LONDON — British lawmakers were electing a new House of Commons speaker on Monday to replace the influential but controversial John Bercow.
Bercow retired last week after a decade as speaker that saw him become a central player in Britain’s Brexit drama.
Like Bercow, the new speaker will run the daily business of the Commons, keeping lawmakers in line with robust cries of “Order!”
Some politicians, however, want to see a more cautious approach than that taken by Bercow, who prided himself on making the government answer to Parliament. The speaker is supposed to be an impartial arbiter of Parliament’s rules, but critics accused Bercow of favoring anti-Brexit politicians at the expense of those supporting Britain’s departure from the European Union.
He clashed with Prime Minister Boris Johnson’s Conservative government, and strongly opposed Johnson’s attempt to suspend Parliament for five weeks as an Oct. 31 Brexit deadline approached. The U.K. Supreme Court overturned Johnson’s shutdown.
With Parliament divided over the best way ahead, the EU has granted Britain an extension to its impending departure until Jan. 31.
There are seven contenders to succeed Bercow, including his three deputies — Lindsay Hoyle, Rosie Winterton and Eleanor Laing — and long-serving Labour lawmaker Harriet Harman. An eighth, Conservative legislator Shailesh Vara, dropped out of the race Monday morning, saying he did not have the numbers to win.
The candidates will each get five minutes to address legislators before Monday’s secret-ballot vote. If no candidate gets majority support, there will be rounds of voting, with the lowest-placed contender dropping out each time, until one candidate does have a majority.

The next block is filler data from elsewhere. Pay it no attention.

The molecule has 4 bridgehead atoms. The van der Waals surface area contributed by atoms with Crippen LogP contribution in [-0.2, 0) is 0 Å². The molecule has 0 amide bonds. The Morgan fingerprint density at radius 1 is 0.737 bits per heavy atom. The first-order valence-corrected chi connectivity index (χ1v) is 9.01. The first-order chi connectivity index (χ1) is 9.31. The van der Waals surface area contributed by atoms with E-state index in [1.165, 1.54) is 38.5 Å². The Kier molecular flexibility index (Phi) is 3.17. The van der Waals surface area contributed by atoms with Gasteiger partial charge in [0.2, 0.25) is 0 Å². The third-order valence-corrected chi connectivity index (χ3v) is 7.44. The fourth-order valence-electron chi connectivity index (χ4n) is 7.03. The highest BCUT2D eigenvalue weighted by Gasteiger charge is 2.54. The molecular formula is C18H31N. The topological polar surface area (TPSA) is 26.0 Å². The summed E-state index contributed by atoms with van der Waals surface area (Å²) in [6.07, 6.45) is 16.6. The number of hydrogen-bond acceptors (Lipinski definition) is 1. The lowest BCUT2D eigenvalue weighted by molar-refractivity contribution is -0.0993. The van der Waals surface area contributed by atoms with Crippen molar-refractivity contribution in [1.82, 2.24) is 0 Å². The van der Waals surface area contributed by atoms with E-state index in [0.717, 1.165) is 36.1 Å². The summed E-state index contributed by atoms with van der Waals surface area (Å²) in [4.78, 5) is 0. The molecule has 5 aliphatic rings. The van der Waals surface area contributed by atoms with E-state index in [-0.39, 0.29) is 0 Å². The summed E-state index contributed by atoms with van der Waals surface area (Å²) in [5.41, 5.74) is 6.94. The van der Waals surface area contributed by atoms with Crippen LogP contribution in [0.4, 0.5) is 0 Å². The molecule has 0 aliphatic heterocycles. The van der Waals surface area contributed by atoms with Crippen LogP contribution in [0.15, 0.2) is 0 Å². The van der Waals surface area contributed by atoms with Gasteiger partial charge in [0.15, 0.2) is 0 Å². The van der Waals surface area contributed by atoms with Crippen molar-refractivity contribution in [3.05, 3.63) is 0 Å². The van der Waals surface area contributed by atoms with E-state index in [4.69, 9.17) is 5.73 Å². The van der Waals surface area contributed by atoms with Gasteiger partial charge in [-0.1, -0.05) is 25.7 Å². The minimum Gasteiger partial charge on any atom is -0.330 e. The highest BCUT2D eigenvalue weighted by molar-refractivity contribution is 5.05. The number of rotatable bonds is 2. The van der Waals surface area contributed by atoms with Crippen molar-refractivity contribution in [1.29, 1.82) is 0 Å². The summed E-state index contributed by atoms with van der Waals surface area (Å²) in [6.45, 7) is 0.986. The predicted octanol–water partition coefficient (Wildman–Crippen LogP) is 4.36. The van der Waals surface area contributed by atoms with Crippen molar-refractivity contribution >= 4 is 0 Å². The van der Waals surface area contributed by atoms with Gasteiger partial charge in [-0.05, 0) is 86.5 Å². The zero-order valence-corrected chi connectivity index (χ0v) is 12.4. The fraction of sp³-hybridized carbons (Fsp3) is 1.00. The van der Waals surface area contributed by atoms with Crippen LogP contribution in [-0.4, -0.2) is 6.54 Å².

The choice of a new speaker comes a day before Parliament is dissolved for a Dec. 12 national election in which all 650 seats in the House of Commons are up for grabs. Johnson’s Conservatives are hoping to win a majority that could unblock Britain’s political deadlock and let Johnson fulfill his pledge to take Britain out of the EU.
The opposition left-of-center Labour Party is trying to shift the campaign’s focus from Brexit to domestic political issues such as schools, health care and Britain’s social inequities.
The centrist Liberal Democrats, who want to cancel Brexit, and the single-issue Brexit Party, which favors a no-deal exit from the bloc, are battling for British voters with strong views on whether the U.K. should quit the 28-nation EU.
Follow AP’s full coverage of Brexit and British politics at https://www.apnews.com/Brexit
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